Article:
To begin, let’s take a moment to congratulate The Simspsons for being renewed for its 26th season. Say what you will about the show, and the inconsistent quality of recent years, but that’s a remarkable and rare achievement for a television series. With each passing year it seems likely that The Simpsons will never end, or will otherwise have to get ratings so low that even syndication and merchandising sales wouldn’t even make it worth Fox’s while to keep cranking out new episodes.
But now let’s talk about “Treehouse of Horror XXIV,” the 24th time that the show’s put together a Halloween spook-tacular. You may think that October 6th is a little early for a Halloween special, but considering that more than half of the “Treehouses” of the last decade have run in November, at least we got it before the holiday that it venerates.
As an added bonus to this year’s “Treehouse,” Pacific Rim filmmaker Guillermo del Toro scripted the opening sequence, which I believe is a first for the show; others have produced couch gags before, but never the entire opening. Del Toro’s opener features a great many cameos including the Universal monsters, Cthulu, Godzilla, and famous authors Stephen King, Ray Bradbury, and Richard Matheson. The director also honours his own work here, including Groundskeeper Willie as Hellboy, Carl as Blade and Mr. Burns as the Pale Man from Pan’s Labyrinth. Obviously, there are a lot of references painstakingly worked into the animation, and to list them all here would be to rob you of the fun of rewinding and re-watching, but if you want to catch them all, check out the video below, courtesy of Movie Pilot:
The episode itself kicked off with the segment “Oh, the Places You’ll D’oh,” a psychotic take on Dr Seuss’ The Cat in the Hat. Bart, Lisa and Maggie are the kids who are left home to their own devices, only to find themselves under the sway of Homer as “The Fat in the Hat.” The animators went to great pains to duplicate the Seussical style with many of the author’s famous characters putting in an appearance, including the Lorax.
The writers do an admirable job of replicating Seuss’ lyrical rhythms with frequently funny results. Of course, this being “Treehouse of Horror,” the Fat’s “pranks” include holding up Apu and firebombing city hall wearing a Guy Fawkes mask. In the end, Maggie as always, takes care of business, as the Fat’s dying words echo the wish of 2003 moviegoers, “Don’t ever let me be played by Mike Myers.”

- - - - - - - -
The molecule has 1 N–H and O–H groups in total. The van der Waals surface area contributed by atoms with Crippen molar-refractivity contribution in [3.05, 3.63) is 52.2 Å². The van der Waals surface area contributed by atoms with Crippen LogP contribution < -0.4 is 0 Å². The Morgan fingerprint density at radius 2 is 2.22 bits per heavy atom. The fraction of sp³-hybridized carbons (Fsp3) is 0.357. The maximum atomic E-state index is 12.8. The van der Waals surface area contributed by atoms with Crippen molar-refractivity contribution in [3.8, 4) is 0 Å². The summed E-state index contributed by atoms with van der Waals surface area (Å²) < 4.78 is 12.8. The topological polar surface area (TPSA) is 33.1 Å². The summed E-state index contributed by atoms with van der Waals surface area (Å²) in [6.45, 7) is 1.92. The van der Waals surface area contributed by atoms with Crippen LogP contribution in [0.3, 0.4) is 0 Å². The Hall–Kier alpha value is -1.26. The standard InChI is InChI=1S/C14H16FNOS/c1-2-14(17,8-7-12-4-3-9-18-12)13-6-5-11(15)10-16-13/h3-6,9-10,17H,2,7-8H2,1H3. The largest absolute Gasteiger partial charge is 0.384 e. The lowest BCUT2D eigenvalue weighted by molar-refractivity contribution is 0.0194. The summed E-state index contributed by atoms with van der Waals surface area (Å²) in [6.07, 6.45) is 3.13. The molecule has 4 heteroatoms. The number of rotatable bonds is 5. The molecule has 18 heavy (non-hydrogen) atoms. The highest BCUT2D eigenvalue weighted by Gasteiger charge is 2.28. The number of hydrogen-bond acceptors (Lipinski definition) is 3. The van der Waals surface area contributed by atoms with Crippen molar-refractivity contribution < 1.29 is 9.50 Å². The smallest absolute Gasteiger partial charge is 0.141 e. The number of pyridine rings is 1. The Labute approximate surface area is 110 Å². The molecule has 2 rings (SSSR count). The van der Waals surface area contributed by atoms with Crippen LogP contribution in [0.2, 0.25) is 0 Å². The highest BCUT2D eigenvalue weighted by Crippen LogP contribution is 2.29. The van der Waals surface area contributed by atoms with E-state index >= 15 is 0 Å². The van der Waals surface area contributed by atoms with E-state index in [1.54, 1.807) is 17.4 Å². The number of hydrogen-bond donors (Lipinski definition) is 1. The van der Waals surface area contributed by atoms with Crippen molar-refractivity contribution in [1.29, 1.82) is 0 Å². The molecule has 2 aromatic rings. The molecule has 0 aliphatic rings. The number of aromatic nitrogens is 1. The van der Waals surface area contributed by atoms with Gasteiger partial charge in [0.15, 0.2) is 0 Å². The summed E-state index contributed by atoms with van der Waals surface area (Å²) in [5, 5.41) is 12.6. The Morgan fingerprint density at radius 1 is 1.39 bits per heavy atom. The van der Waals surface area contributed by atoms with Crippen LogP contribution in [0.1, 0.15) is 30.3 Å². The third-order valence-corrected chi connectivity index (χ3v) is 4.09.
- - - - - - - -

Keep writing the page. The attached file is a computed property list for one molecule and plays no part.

The weak link of the episode was the middle segment, “Dead and Shoulders,” which seemed like it was all about taking a singular gag from a previous “Treehouse” segment, No. 2’s “Homer’s Nightmare,” and turning it into its own unfunny centrepiece. Basically, Bart loses his head and it gets sewn on Lisa’s body, extending his life by a year and shortening Lisa’s by 30. The two siblings find a way to work together until Bart realizes he can control Lisa’s body when she’s asleep. Unlike “Oh, the Places You’ll D’oh,” there’s no clever hook to the story, nor are there that many zingers. Way back in “Homer’s Nightmare,” the two heads thing was the hilariously bizarre capper to a very funny spin on Frankenstein, but here the gag goes nowhere fast – even if it is to Springfield’s finest double cut saw mill.
The final segment was a take-off of Tod Browning’s landmark horror film Freak, called “Freaks, No Geeks,” which seemed to give the writers a lot of material to work with. After a brief tour around the freak show, which included a call back to “Dead and Shoulders” and the obligatory Kang and Kodos cameo (and remember, they’re from a globular cluster), we’re introduced to the most hideous creature of all, Moe. Strong man Homer pushes his fiancé, the trapeze artist Marge, into marrying Moe in order to steal his emerald ring and buy their way into a better circus. The episode paints Homer as the bad guy, and thus he gets the tar and feather treatment at story’s end, along with a totally fair dig at How I Met Your Mother.
Overall, “Treehouse XXIV” proves that The Simpsons is still durable and capable of mining significant creativity and hilarity from the show’s writing staff. Sure “Dead and Shoulders” was a letdown, but it was sandwiched between two very strong entries that were both well-written and packed with a lot of good jokes, while the animation proved inventive as it played with the Simpsons style to create something that better invoked the spirit of the story. In fact, now that I think about it, that might be why “Dead and Shoulders” didn’t connect – it was just very generically Simpsons in terms of its look.
But most importantly, this episode overall was entertaining, and while last week’s premiere certainly had laughs, it couldn’t keep up the consistency all the way through. Of course, it’s always been easy to mine laughs with the “Treehouse” format, the real trick for the rest of the season will be if the show can keep up that quality without relying on gimmicks, like, say, killing off a long-running character….
And by the way, did anyone notice if Milhouse died in all three segments. We saw him kick the bucket in parts one and two, but the third part looked Milhouse-less. Is that a hint about this season’s coming death, or was it just a best two-out-of-three spin on “Treehouse V’s” repeated axing of Groundskeeper Willie?